I love Robin Williams. And I love his inspirational movie, “Dead Poets Society,” where he challenges his students to Carpe Diem (seize the day)! Seizing the day is truly a sentiment we Americans can get behind: wake up, down that coffee, watch the news, get out there and take control of your destiny! It’s the kind of lifestyle that is fast-paced, driven, and more than a little frenetic. We are out there seizing the day, but underneath all that activity is a mental and emotional state seized with stress, fear, and insecurity. With all due respect to Robin Williams, we can do better than seizing the day.
How about “receive the day”? This is a lovely phrase I first heard from Diana Butler Bass, which reorients us to live wide-eyed, grateful, and open-handed to the abundance that is ours as children of God. How do we do that? How can we begin to practice living that way? Today we consider some of Tilden Edwards’ suggestions for simplifying our day, beginning with waking.
“Emerging from that twilight between sleep and waking, we notice our drowsiness, the light, the pillow, the room, quickly we leap from this simple seeing to something more: the drowsiness turns to memory of a late night, the light to awareness of a rainy day. The pillow case is dingy: when did we change the bedding last? The room clicks off snatches of other random thoughts and feelings.
Within seconds of waking our minds are off and running: scattered and judging. The growing whirl clouds and complicates our sight like a swirl of leaves in an autumn gust. What can we do?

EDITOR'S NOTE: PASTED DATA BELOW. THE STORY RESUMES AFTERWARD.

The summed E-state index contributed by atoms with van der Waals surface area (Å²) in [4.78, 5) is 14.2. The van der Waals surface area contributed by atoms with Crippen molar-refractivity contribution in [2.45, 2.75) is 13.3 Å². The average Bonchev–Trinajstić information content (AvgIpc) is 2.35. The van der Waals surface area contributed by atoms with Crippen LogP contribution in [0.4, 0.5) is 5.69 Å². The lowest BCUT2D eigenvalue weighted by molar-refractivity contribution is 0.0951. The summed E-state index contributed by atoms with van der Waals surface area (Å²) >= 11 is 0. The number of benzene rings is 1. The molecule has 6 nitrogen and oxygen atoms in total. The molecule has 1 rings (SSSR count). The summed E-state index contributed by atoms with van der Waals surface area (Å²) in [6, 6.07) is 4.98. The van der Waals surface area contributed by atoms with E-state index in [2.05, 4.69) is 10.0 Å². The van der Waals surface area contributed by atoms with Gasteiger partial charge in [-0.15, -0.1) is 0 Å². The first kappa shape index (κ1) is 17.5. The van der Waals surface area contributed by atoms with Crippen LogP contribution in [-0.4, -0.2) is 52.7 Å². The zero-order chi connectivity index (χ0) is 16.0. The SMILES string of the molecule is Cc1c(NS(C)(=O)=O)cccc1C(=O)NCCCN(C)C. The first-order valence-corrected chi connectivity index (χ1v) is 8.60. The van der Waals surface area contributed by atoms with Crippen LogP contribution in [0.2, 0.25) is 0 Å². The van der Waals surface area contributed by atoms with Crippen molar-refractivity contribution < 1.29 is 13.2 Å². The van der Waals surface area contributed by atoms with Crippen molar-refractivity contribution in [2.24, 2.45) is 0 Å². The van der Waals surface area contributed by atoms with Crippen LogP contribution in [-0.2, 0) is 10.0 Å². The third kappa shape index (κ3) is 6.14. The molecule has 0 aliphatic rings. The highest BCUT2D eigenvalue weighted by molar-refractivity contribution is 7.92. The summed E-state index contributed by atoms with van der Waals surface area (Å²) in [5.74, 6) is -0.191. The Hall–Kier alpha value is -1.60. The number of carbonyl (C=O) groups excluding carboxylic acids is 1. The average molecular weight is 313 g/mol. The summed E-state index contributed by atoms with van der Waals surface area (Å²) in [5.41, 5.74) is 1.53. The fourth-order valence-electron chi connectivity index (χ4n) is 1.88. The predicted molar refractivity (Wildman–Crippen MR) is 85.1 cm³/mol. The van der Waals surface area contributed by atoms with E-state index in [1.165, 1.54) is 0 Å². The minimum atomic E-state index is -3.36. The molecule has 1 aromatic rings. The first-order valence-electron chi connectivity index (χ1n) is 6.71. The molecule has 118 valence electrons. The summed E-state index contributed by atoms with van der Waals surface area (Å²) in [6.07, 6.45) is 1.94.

First notice what is happening without judgment. See the leaves whirling around. Smile gently into yourself. Simplify that scattered energy by going backward: the room, the pillow, the light, the drowsiness. They just are. Let them be there a few seconds, without doing anything to them. Then let that energy focus wordlessly on your abiding desire for confidence, compassion and simplicity in God.
Simple Praying: If active prayer during the day is your custom, let it first come now. Keep it simple: a simply felt solidarity with suffering and grace. End by turning the day over, letting it be, “relaxing into God.” Let the last seconds before rising be very still, clear, calm—just be there. Young children bursting into the room and other kinds of “fast starts” don’t always allow such a beginning. Sometimes this all must be telescoped into a few seconds. But at least assure yourself those.
Simple Activity: Now slowly rise. Don’t jerk yourself out of bed. Let your rising flow from your resting. It can be one continuous flow. In the bathroom, letting go bodily wastes and washing can continue your sense of simplifying the day, clearing it of accretions.
Leave your TV and phone off, at least for the first few minutes. As you wash and dress, just participate in the flow of these simple activities, without judgment, without a busy internal dialogue that takes you “out” of the flow.
This simple presence in simple actions has a way of allowing more in-touchness and contentment with what is present already. We are less panicked and grasping for something “outside” to literally “occupy” us, such as our phones or the television. Once we are calmed down inside and don’t really need the TV, radio or phone, we can turn any of them on. Then it is an optional stimulant and not a compulsive one, and it is less likely to dull or kill our underlying clarity.
Pay attention to your body. It is a tangible expression of your life. It is a vehicle for simple presence. Resentments, frustrations, fears, guilt and pain from the past have a way of being stored up, “remembered”, and reinforced by the body through various points of tension, stiffness, dullness and sickness. These complicate our lives and can retard our simple, immediate presence to God.” (47-51)